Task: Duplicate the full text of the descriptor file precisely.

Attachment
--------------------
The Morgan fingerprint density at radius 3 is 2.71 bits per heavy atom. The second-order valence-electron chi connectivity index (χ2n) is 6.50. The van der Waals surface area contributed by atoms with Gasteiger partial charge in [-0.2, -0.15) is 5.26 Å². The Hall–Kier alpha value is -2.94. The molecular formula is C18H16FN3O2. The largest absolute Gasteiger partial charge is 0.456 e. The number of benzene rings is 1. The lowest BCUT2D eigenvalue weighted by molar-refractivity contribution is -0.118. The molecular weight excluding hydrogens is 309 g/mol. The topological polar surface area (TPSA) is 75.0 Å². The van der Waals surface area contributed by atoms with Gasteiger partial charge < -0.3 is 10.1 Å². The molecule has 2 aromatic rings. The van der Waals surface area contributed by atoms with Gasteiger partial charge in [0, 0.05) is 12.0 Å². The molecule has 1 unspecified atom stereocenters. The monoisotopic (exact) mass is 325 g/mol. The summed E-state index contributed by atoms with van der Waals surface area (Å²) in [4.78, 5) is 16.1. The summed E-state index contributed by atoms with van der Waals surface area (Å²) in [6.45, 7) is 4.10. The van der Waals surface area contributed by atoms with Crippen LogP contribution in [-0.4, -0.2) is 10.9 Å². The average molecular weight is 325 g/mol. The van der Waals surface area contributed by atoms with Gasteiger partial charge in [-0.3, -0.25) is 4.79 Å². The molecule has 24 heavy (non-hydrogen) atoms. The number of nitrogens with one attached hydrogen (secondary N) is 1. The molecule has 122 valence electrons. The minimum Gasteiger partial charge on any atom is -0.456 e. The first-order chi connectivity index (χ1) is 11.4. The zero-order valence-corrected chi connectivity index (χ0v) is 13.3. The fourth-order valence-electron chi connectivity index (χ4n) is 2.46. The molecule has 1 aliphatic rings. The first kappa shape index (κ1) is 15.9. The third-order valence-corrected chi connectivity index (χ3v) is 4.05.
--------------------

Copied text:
The Morgan fingerprint density at radius 3 is 2.71 bits per heavy atom. The second-order valence-electron chi connectivity index (χ2n) is 6.50. The van der Waals surface area contributed by atoms with Gasteiger partial charge in [-0.2, -0.15) is 5.26 Å². The Hall–Kier alpha value is -2.94. The molecular formula is C18H16FN3O2. The largest absolute Gasteiger partial charge is 0.456 e. The number of benzene rings is 1. The lowest BCUT2D eigenvalue weighted by molar-refractivity contribution is -0.118. The molecular weight excluding hydrogens is 309 g/mol. The topological polar surface area (TPSA) is 75.0 Å². The van der Waals surface area contributed by atoms with Gasteiger partial charge < -0.3 is 10.1 Å². The molecule has 2 aromatic rings. The van der Waals surface area contributed by atoms with Gasteiger partial charge in [0, 0.05) is 12.0 Å². The molecule has 1 unspecified atom stereocenters. The monoisotopic (exact) mass is 325 g/mol. The summed E-state index contributed by atoms with van der Waals surface area (Å²) in [4.78, 5) is 16.1. The summed E-state index contributed by atoms with van der Waals surface area (Å²) in [6.45, 7) is 4.10. The van der Waals surface area contributed by atoms with Crippen LogP contribution in [-0.4, -0.2) is 10.9 Å². The average molecular weight is 325 g/mol. The van der Waals surface area contributed by atoms with Gasteiger partial charge in [-0.3, -0.25) is 4.79 Å². The molecule has 24 heavy (non-hydrogen) atoms. The number of nitrogens with one attached hydrogen (secondary N) is 1. The molecule has 122 valence electrons. The minimum Gasteiger partial charge on any atom is -0.456 e. The first-order chi connectivity index (χ1) is 11.4. The zero-order valence-corrected chi connectivity index (χ0v) is 13.3. The fourth-order valence-electron chi connectivity index (χ4n) is 2.46. The molecule has 1 aliphatic rings. The first kappa shape index (κ1) is 15.9. The third-order valence-corrected chi connectivity index (χ3v) is 4.05.